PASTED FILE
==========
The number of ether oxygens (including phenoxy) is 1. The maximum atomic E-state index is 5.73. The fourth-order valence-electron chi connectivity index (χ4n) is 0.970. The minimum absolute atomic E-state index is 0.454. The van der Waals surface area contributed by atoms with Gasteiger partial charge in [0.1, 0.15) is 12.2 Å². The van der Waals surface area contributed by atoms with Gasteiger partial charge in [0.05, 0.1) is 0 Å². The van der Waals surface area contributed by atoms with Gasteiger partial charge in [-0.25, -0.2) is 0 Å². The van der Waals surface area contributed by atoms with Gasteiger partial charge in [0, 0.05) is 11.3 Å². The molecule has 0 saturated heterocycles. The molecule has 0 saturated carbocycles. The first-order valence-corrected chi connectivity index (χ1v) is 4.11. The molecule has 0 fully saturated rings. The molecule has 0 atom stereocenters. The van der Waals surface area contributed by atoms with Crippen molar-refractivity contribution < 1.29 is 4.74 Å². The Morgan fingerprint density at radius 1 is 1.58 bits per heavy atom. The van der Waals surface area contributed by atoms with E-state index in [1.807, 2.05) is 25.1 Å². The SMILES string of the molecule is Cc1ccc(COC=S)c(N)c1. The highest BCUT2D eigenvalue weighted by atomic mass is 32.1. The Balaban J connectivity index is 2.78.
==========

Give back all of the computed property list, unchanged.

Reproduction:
The number of ether oxygens (including phenoxy) is 1. The maximum atomic E-state index is 5.73. The fourth-order valence-electron chi connectivity index (χ4n) is 0.970. The minimum absolute atomic E-state index is 0.454. The van der Waals surface area contributed by atoms with Gasteiger partial charge in [0.1, 0.15) is 12.2 Å². The van der Waals surface area contributed by atoms with Gasteiger partial charge in [0.05, 0.1) is 0 Å². The van der Waals surface area contributed by atoms with Gasteiger partial charge in [-0.25, -0.2) is 0 Å². The van der Waals surface area contributed by atoms with Gasteiger partial charge in [0, 0.05) is 11.3 Å². The molecule has 0 saturated heterocycles. The molecule has 0 saturated carbocycles. The first-order valence-corrected chi connectivity index (χ1v) is 4.11. The molecule has 0 fully saturated rings. The molecule has 0 atom stereocenters. The van der Waals surface area contributed by atoms with Crippen molar-refractivity contribution < 1.29 is 4.74 Å². The Morgan fingerprint density at radius 1 is 1.58 bits per heavy atom. The van der Waals surface area contributed by atoms with E-state index in [1.807, 2.05) is 25.1 Å². The SMILES string of the molecule is Cc1ccc(COC=S)c(N)c1. The highest BCUT2D eigenvalue weighted by atomic mass is 32.1. The Balaban J connectivity index is 2.78.